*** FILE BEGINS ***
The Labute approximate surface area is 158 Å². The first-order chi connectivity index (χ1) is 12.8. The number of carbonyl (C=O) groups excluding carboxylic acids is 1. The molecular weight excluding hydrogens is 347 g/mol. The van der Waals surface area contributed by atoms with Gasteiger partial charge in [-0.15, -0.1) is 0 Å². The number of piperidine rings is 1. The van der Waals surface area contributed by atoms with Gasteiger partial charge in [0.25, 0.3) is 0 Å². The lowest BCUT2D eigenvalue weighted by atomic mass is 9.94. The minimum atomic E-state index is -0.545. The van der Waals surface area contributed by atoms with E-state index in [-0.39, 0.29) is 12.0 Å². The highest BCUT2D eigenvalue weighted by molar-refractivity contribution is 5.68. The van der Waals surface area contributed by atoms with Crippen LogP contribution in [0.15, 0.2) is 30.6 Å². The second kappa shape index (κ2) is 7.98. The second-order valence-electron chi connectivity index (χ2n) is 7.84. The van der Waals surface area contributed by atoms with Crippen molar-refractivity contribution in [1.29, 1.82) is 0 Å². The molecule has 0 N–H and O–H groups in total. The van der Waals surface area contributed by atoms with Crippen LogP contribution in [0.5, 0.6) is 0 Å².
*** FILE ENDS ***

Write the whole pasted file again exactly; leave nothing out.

The Labute approximate surface area is 158 Å². The first-order chi connectivity index (χ1) is 12.8. The number of carbonyl (C=O) groups excluding carboxylic acids is 1. The molecular weight excluding hydrogens is 347 g/mol. The van der Waals surface area contributed by atoms with Gasteiger partial charge in [-0.15, -0.1) is 0 Å². The number of piperidine rings is 1. The van der Waals surface area contributed by atoms with Gasteiger partial charge in [0.25, 0.3) is 0 Å². The lowest BCUT2D eigenvalue weighted by atomic mass is 9.94. The minimum atomic E-state index is -0.545. The van der Waals surface area contributed by atoms with E-state index in [-0.39, 0.29) is 12.0 Å². The highest BCUT2D eigenvalue weighted by molar-refractivity contribution is 5.68. The van der Waals surface area contributed by atoms with Crippen LogP contribution in [0.15, 0.2) is 30.6 Å². The second kappa shape index (κ2) is 7.98. The second-order valence-electron chi connectivity index (χ2n) is 7.84. The van der Waals surface area contributed by atoms with Crippen molar-refractivity contribution in [1.29, 1.82) is 0 Å². The molecule has 0 N–H and O–H groups in total. The van der Waals surface area contributed by atoms with Crippen LogP contribution in [0.5, 0.6) is 0 Å².